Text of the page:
Tags: Barack Obama | Emerging Threats | Barack Obama | Iraq | Afghanistan | ISIS | Russia

Pundits: Obama Fails to End Old Wars, Creates New Adversaries

By    |   Friday, 24 April 2015 10:17 AM

Thursday's revelations by the Obama administration that two hostages had been accidentally killed in a drone attack in Pakistan served as a stark reminder that despite his pledge to end the wars Iraq and Afghanistan, America finds itself more, not less, involved in global conflicts.

"The U.S. takes regular lethal action in at least five countries. U.S. troops are deployed in three conflict zones. And America is directly involved in a pair of Arab civil wars," writes Michael Crowley in Politico.

America's global footprint grew even larger last week when 300 U.S. troops arrived in the western Ukrainian city of Lviv to start training Ukrainian forces for the next six months.

While the administration has refused to provide arms to the Ukrainians and insists the troop dispatch is a short-term measure, some believe it represents the beginning of a larger role for American forces.

"In the longer term though, it is likely the United States will find itself playing a larger role in Ukraine, whether it wants to or not, a development that holds out the most hope for a diplomatic solution to the conflict," writes Jeffrey Mankoff of the Center for Strategic and International Studies.

As the administration increases involvement in Ukraine, in March it began to decrease the drawdown in Afghanistan, which was a reversal of the policy Obama asserted in his January State of the Union address.

Standing before a Joint Session of Congress, Obama said that "for the first time since 9/11, our combat mission in Afghanistan is over," noting that when he assumed office, "nearly 180,000 American troops served in Iraq and Afghanistan. Today, fewer than 15,000 remain."

While Obama stated in his State of the Union that "the shadow of crisis has passed," some observers see the global environment as more chaotic.

By March, the administration was re-evaluating its strategy in Afghanistan and considering effectively ending the planned drawdown of troops in Afghanistan, The Wall Street Journal reported.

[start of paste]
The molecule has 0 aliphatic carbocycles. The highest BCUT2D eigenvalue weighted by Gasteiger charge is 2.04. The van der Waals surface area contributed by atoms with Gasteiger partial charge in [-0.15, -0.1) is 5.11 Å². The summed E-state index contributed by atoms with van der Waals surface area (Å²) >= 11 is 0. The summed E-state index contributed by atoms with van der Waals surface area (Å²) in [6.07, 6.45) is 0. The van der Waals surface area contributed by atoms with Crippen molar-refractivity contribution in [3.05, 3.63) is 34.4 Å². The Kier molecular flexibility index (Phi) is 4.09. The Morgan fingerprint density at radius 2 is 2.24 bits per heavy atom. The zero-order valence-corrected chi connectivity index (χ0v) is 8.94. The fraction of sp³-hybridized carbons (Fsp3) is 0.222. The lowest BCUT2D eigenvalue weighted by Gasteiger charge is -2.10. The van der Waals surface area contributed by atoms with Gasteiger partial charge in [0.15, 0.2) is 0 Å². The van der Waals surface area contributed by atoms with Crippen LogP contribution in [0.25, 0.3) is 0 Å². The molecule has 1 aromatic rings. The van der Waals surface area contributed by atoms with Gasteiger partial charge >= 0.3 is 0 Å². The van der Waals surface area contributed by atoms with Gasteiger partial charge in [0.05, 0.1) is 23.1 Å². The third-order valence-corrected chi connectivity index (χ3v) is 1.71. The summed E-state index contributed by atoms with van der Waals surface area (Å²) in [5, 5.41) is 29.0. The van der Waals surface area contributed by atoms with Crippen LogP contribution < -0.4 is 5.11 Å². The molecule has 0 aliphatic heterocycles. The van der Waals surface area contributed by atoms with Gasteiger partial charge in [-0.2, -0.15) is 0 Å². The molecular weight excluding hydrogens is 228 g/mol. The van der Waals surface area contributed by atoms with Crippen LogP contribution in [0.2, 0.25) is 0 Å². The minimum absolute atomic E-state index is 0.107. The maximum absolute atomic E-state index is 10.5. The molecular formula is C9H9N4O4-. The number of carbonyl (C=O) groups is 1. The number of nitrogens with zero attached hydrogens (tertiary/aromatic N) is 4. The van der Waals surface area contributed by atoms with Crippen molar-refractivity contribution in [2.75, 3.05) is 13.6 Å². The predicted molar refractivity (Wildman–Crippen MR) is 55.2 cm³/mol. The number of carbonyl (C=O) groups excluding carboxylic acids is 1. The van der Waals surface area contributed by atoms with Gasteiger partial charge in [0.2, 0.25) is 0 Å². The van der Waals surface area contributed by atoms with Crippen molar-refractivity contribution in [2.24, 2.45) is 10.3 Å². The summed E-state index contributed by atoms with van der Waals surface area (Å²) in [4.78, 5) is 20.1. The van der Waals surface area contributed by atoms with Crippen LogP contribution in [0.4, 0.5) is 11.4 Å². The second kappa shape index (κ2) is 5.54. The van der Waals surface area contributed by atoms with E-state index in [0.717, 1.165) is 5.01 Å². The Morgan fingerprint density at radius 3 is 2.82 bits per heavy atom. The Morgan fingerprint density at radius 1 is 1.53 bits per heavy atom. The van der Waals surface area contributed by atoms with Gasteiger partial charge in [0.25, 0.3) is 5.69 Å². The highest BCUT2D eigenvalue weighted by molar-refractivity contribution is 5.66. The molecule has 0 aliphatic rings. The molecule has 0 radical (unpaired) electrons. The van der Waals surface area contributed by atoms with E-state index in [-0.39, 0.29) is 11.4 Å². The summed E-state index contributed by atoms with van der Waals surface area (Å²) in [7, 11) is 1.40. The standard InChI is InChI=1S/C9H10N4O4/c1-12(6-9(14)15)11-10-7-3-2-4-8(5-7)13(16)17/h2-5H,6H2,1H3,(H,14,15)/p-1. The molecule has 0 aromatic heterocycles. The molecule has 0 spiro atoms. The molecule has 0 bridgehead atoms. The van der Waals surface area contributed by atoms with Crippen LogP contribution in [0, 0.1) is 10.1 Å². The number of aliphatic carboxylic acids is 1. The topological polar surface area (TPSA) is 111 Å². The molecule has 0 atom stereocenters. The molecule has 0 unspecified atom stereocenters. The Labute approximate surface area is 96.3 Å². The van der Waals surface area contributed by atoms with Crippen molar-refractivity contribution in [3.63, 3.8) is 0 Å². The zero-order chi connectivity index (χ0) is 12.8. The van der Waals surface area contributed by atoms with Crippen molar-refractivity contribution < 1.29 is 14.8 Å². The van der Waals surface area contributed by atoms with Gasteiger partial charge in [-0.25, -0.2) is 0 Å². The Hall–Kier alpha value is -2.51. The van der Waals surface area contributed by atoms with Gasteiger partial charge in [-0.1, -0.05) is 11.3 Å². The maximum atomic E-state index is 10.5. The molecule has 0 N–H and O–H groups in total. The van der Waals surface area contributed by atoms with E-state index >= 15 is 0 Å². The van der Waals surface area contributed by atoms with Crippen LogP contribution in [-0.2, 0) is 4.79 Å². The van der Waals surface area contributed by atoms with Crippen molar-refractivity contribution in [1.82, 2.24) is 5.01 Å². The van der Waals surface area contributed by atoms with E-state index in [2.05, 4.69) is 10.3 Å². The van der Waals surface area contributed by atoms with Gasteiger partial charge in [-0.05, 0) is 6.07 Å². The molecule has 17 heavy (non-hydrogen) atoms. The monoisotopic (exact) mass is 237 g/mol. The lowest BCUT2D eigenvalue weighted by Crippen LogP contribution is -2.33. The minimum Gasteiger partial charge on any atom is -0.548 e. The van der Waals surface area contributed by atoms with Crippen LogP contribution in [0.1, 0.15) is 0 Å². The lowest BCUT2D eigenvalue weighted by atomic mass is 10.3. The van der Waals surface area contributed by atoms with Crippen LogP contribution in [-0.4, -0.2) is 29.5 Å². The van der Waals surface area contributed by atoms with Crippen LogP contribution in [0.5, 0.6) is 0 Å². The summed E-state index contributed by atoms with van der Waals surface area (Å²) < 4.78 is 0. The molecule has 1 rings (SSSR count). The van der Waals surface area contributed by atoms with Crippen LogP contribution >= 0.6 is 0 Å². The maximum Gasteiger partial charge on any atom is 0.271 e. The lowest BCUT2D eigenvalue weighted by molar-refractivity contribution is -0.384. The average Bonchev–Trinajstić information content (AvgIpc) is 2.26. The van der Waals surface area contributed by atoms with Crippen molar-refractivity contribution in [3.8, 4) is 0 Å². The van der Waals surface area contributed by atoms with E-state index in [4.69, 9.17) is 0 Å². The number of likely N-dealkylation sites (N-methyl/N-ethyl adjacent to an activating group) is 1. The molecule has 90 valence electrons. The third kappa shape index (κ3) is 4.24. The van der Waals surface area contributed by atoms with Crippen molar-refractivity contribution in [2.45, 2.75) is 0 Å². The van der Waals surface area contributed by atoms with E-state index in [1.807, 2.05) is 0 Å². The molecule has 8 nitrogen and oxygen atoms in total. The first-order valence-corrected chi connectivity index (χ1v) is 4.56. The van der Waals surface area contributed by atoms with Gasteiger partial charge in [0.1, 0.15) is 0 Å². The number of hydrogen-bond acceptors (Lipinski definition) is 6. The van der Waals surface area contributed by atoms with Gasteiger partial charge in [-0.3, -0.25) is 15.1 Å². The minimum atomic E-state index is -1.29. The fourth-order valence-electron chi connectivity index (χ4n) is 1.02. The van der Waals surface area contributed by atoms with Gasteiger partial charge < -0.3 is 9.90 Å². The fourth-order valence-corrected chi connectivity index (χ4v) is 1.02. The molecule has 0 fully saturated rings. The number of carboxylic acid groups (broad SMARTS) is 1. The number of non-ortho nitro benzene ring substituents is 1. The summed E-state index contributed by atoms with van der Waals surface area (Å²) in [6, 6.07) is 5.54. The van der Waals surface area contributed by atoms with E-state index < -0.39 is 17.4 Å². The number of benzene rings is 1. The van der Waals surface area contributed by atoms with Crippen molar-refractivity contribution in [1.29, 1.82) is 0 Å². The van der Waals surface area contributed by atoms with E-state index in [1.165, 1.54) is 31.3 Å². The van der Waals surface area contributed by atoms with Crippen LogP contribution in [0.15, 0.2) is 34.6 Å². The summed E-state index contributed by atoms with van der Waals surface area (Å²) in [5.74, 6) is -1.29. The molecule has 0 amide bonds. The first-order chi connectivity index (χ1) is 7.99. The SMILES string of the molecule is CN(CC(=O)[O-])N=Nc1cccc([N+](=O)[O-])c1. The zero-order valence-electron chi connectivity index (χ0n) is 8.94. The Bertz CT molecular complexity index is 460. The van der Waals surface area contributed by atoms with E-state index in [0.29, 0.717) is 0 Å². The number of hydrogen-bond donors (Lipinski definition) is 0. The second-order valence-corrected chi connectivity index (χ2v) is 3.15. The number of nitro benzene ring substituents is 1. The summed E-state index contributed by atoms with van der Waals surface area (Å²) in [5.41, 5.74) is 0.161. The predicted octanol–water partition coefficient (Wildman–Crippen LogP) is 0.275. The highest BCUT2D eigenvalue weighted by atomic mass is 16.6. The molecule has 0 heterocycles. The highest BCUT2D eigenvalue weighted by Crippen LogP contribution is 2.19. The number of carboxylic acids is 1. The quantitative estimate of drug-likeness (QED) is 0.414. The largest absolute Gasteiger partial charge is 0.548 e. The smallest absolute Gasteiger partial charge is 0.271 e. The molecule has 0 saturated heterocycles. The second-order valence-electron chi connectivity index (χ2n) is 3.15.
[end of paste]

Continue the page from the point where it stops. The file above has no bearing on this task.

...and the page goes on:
"In 2002 and 2003 we were saying the same thing about the Taliban. We need to be watching, we need to assess them. The jury is out and we need not to repeat the mistakes of 2002-2003, when we took the Taliban as not serious, as not a threat and then they became a serious issue," Afghan human rights activist Nader Nadery told the paper.

Yet, as Thursday's announcement reflected, as his administration has broadened its engagement in global conflicts, it has become more reliant upon drones than actual boots on the ground, which has angered some on the left and the right, and has raised ethical and legal questions.

"The administration, which inherited two wars, has struggled with the dilemma of winding down military actions in Iraq and Afghanistan at the same time that threats from new adversaries have created new challenges for U.S. and international security.

"In response, the administration has relied heavily on the use of drones, which has allowed them to avoid further on-the-ground engagement, but has raised many legal, ethical and strategic questions in the United States and around the world," wrote Rachel Stohl this week in a National Interest column.

Under Obama's leadership, the administration has resisted calls to be more aggressive to combat emerging threats, from Russia to the Islamic State, but the president appears simply to be holding out hope that matters simply do not worsen.

"We're sort of seeing the world order cracking around the edges. The only thing Obama can hope is that it doesn't completely collapse while he's still president," historian Robert Kagan told Politico.

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Thursday's revelations by the Obama administration that two hostages had been accidentally killed in a drone attack in Pakistan served as a stark reminder that despite his pledge to end the wars Iraq and Afghanistan, America finds itself more, not less, involved in global conflicts.
Barack Obama, Iraq, Afghanistan, ISIS, Russia, Ukraine
594
2015-17-24
Friday, 24 April 2015 10:17 AM
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